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Understanding SNMP OIDs

What are OIDs?

"OID" stands for Object IDentifier.

You can think of an OID as an address used in SNMP messages to identify devices and their statuses - acting both as the "What is it?" as well as the "Where did it come from?" Want to know the temperature reading coming from a sensor at your mountaintop remote facility? There's an OID for that.

Jump to basics of SNMP

SNMP Object Identifiers (OIDs) point to network objects stored in a database called the Management Information Base, often referred to as the "MIB". A MIB holds the structure of the network alarms being monitored (like a map of the "city"), and it uses the OIDs to keep track of the individual components (like the address to a house or other location). In this example, an SNMP OID is like the address the fire truck would drive to if the fire alarm sounded. What if a fire broke out at your house, and you called the fire department with GPS coordinates (representing the Object ID or OID)? The fire department would have to look that up in its MIB to determine the correct street address.

Learn more about MIBs
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In telecom, SNMP OIDs describe specific locations in the network. The OID allows the MIB to translate the location of the event into a status description for your network technicians.

OID Explination
  • The further right in the OID string you go, the more specific you get.
  • The first handful of numbers in gray don't usually change, similar to how home addresses are all (usually) in this solar system and on this planet - they're the givens of the OID world.
  • The red '2682' in the middle is the start of the unique part of the string and represents the manufacturer of the device using the OID, in this case: DPS.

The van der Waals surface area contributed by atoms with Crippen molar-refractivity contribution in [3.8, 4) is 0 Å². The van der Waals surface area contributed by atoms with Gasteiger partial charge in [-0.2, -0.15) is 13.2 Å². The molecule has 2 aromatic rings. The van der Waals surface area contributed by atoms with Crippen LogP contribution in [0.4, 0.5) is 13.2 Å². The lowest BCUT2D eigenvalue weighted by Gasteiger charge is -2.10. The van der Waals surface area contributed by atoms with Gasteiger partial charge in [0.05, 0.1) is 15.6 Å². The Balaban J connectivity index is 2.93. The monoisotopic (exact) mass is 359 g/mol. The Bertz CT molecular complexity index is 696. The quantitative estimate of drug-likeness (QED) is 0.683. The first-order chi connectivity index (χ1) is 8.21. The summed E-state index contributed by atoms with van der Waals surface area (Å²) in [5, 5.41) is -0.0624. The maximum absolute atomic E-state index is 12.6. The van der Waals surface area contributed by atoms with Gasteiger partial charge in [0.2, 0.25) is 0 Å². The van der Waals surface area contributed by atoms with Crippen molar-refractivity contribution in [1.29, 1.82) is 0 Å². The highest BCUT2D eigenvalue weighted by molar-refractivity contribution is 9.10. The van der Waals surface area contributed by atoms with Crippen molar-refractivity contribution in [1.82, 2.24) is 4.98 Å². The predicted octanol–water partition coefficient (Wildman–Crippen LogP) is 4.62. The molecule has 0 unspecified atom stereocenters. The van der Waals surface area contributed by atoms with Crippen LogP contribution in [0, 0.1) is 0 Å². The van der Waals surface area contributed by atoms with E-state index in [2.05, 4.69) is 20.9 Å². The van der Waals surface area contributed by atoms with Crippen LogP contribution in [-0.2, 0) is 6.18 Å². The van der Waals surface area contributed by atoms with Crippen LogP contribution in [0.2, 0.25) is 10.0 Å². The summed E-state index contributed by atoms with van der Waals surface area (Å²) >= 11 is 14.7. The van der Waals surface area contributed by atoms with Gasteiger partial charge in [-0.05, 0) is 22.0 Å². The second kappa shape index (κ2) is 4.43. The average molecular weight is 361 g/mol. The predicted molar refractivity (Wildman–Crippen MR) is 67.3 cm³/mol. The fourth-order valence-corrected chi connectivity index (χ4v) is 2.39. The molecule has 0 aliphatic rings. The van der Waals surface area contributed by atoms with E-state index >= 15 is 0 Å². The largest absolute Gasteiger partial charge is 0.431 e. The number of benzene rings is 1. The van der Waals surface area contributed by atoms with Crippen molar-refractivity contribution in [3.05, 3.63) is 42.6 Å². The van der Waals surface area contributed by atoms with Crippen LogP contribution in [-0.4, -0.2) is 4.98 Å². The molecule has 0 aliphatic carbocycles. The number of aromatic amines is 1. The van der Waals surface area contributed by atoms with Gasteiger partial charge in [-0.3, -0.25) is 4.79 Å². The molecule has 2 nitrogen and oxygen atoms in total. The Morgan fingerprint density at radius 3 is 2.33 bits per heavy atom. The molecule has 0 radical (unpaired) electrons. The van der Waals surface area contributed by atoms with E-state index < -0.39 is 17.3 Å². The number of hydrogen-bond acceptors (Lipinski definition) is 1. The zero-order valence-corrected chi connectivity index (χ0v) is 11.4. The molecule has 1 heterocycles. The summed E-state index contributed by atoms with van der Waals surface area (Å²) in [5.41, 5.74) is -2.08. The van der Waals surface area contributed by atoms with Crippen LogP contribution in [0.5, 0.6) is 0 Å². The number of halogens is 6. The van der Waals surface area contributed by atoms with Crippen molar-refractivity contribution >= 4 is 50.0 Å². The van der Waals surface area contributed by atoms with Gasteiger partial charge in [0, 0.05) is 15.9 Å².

• The rest of the numbers following it in blue are for defining a specific object, in this case it's the state of an alarm in a DPS RTU.

How do you read an OID?

While it may look daunting, the OID follows a simple structure, with each "dot" segment identifying part of a network element. Going back to the home address example, the beginning of the Object Identifier tells us the hemisphere of the world, the country, state, city, zipcode, street address and eventually leads us to our driveway. In the above OID, the specific "driveway" is 102. With this structure, very specific elements can be identified and located even in very complex networks. An SNMP Manager (ex. T/Mon) translates these SNMP OIDs into a value that is then assigned readable labels in the Management Information Base (MIB). This allows the SNMP manager to produce messages that can be read by people.

When the SNMP Manager, a T/Mon in this case, requests the value ("state") of any object it is monitoring, it sends a message with that object's OID to its Management Information Base. The MIB will decode the address and attach a text description to it. This allows the SNMP Manager to present the value of the alarm condition with the identifying description of the labeled alarm.

So for example, let's say the SNMP Manager wants to know if there is a car in the driveway of your house (a "yes or no" question, often referred to as a discrete alarm in the alarm monitoring world). The SNMP Manager would look up the corresponding reference in the MIB in order to "poll" (ask) if there is a car in the driveway at 123 Main St. The MIB references 123 Main St. and translates it into the OID of your driveway. In our example OID, it would be 123 Main St = 1.3.6.1.4.1.2681.1.4.5.1.1.99.1.1.6. The driveway (or alarm point we want to monitor) would be represented by the "102" portion of the address. The "value" reported is the current state of the driveway 102 : occupied by a car or not.

The sensor at the driveway reports back: Nope. Nobody's in the driveway.

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